Most cat owners are familiar with ‘The Struggle’. That is, the almighty wrestling match that precedes getting a cat into a carrier to get them safely to the vet. And then there’s the examination once you’re there, where your normally docile kitty turns into a little spitfire or a terrified plank! I’ve come up with some ways for you to help make the whole process a lot easier for both of you, and maybe even a little fun!
From start to finish, vet visits are usually an unpleasant experience for cats. First, they’re shoved into an unfamiliar, hard plastic cage and put in a noisy, bumpy car whose movement can make them feel sick. Then they’re taken, scared, to a room with other stressed animals who may be eyeballing them or slathering in their direction. Finally they’re poked and prodded on a cold, hard table by someone they don’t know. Everything smells strange and they can’t follow their natural instinct to escape. And all of this usually takes place when they’re already feeling pretty lousy. It’s no wonder they’re not huge fans!
Take each step at a time to minimize the causes of stress for your cat, starting with that frightening carrier! This is an all-important piece of equipment, as it’s the safest way to transport your cat to and from the vet. It can have negative associations for your kitty though, if a vet visit is the only time the carrier makes an appearance. Having it become part of the furniture of the house will mean it becomes familiar instead of a red flag. Keep it in a prominent place in the house near where you and the cat hang out. You could play with your cat around the carrier, turn it into their dining room or cat bed, or just use it as the place you give treats. This will all help your cat to associate the carrier with good things so they’ll get in it quite happily when it’s time for the vet.
Unlike dogs, cats don’t often go in the car for any reason other than heading to the vet. You can change this and the general scariness of the car by giving them practice. Do all this only once they’ve gotten used to the carrier from the step above. Put a worn piece of your clothing, or a familiar towel in the carrier before the journey, and once they’re inside, cover it with another. Secure the carrier on the floor behind one of the front seats, or on the seat with a seatbelt. Keep talking to your cat the whole time in a calm voice. You can warm them up with a few false starts where the car is turned on but not driven, then you both go back inside for treats and chill-out time. Then work your way up to short trips up and down the driveway, or around the block before heading home again. This way, the car isn’t automatically a stressful place to be, and while not many cats will love these journeys, they can learn to tolerate them much better.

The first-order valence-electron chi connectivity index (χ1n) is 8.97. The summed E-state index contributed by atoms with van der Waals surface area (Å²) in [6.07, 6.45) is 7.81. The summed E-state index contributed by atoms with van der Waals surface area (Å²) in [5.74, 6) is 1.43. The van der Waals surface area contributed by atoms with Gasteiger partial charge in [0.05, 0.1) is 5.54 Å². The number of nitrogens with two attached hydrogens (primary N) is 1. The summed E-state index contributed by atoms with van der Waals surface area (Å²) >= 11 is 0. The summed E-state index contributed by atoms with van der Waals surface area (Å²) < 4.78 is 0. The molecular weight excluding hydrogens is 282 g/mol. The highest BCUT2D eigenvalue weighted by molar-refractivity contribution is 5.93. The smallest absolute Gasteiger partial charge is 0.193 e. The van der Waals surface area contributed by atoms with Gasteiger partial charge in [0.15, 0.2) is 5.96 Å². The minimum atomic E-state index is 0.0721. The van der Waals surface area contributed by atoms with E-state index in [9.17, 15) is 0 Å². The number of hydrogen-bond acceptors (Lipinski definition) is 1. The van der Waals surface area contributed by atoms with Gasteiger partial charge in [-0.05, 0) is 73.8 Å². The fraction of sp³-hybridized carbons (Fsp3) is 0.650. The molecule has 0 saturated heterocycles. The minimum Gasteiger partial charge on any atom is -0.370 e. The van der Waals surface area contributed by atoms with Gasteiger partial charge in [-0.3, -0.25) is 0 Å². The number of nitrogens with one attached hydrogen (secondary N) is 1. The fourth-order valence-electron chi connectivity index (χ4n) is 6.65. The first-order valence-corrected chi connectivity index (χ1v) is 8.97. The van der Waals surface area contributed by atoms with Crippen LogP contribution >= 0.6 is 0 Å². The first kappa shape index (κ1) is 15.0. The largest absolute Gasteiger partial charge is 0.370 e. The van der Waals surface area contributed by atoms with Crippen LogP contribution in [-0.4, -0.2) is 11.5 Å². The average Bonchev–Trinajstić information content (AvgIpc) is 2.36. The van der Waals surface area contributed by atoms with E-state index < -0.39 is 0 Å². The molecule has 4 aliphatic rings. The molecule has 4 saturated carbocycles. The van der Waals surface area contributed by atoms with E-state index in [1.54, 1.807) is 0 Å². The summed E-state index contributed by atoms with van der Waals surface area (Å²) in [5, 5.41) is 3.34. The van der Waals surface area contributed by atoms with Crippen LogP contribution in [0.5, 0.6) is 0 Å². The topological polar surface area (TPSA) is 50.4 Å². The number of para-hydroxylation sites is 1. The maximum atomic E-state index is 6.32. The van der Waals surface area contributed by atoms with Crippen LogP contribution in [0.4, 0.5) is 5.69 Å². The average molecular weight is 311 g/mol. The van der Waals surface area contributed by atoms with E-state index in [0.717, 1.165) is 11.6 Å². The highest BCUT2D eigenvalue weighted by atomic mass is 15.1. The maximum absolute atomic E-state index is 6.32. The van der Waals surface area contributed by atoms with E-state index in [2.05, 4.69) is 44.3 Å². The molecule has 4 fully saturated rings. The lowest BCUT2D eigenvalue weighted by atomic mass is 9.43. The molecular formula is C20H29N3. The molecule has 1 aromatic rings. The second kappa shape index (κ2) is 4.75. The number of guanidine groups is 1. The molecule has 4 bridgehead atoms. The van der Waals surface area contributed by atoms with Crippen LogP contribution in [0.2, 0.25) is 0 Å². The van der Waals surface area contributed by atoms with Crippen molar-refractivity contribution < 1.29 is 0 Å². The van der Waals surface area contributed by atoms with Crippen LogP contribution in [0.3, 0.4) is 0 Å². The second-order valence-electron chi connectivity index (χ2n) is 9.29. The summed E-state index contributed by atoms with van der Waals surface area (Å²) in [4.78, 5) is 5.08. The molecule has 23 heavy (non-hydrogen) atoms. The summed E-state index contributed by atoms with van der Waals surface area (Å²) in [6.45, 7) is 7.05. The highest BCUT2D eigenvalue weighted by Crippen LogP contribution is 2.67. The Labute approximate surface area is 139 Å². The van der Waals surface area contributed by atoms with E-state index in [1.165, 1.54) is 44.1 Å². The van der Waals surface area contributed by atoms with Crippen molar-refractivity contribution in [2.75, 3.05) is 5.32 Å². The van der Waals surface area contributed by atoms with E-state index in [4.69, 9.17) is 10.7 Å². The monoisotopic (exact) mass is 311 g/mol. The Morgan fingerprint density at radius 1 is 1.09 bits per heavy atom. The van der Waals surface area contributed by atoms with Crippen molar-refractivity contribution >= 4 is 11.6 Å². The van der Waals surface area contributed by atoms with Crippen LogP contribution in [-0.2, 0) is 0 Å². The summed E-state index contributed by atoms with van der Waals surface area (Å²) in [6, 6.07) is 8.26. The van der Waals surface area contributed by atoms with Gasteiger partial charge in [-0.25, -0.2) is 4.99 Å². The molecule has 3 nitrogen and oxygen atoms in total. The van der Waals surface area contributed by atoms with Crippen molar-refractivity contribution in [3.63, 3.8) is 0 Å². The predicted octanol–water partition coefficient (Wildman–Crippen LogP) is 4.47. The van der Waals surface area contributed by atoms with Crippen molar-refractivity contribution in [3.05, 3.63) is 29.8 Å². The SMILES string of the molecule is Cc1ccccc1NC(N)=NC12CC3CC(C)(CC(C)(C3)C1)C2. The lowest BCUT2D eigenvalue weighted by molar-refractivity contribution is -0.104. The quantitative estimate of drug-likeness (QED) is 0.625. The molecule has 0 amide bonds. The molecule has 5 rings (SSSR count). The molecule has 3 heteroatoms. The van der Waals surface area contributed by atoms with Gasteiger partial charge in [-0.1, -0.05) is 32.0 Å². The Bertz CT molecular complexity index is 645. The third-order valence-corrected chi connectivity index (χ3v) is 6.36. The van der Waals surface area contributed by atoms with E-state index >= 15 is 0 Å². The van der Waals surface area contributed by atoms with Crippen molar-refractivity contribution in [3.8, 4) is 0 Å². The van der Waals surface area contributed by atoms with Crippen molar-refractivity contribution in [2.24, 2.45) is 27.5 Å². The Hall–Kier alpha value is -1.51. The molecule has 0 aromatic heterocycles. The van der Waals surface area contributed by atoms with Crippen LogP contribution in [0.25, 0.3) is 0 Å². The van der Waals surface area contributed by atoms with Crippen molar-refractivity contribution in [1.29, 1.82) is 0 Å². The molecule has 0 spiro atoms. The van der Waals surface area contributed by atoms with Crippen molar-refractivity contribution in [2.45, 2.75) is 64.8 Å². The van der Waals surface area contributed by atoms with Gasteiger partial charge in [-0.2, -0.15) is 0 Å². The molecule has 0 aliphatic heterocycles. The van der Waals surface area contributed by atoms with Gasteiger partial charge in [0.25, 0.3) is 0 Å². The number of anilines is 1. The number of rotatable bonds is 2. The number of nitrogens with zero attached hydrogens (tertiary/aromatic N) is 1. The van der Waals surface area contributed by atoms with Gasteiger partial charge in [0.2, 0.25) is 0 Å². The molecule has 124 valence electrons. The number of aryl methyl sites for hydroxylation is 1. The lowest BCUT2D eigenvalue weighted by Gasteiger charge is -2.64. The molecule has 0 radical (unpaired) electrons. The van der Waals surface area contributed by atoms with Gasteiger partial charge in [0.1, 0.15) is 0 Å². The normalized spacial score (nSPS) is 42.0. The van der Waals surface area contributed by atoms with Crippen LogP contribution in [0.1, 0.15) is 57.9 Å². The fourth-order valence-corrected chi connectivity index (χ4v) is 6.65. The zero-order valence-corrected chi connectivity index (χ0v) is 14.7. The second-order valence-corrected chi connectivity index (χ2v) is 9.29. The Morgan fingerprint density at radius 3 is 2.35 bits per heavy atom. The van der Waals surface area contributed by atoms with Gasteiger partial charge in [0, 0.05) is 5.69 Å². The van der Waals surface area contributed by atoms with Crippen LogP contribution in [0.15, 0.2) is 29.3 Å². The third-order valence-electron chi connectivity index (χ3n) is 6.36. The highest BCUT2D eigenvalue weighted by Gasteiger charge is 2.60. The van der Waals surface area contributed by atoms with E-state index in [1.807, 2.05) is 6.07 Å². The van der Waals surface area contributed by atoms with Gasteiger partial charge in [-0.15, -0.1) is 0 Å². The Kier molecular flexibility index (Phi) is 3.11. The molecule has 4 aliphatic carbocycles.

Next, make sure your vet’s office is cat-friendly. There are some clinics with separate dog-free waiting rooms and areas with less noise. Ask when their quietest periods are, and make your appointment during that time. In any case, keep the carrier opening pointed at a wall or back of a chair while waiting, so no eye contact can be made with other animals. If possible, take your cat straight from the car to the exam room. You can go in and let them know you’ve arrived, then wait in the car until it’s your time. And throughout all of this, be calm and talk in a soft voice. Making sure you’ve got all relevant medical information and plenty of time will make it all less stressful for you too!
Take a minute to talk to the vet when you get into the room so your cat can acclimatize slightly before the exam. And keep your hands close to the carrier so kitty can smell you easily. When it’s time for the physical exam, having a top-opening carrier with a detachable top will mean the cat can be more easily brought in and out. Ask your vet if you can put down a familiar smelling towel or blanket first, to make the table a bit warmer and softer. If appropriate, see if they could be partially examined while still inside the familiar bottom section of the carrier, once the top is removed. Also, the cat handling techniques of the vet and assistants should be only as firm as your cat is giving them cause to be. Some cats do require firm restraint, while some are better with a lighter touch.
These measures are all simple and require no fancy equipment or training. Just your understanding and patience are required. Taking care of your cat’s physical health is important, as we all know. And helping vet visits be happier, more relaxed events will go a long way to ensuring your cat’s mental health is also given the importance it deserves.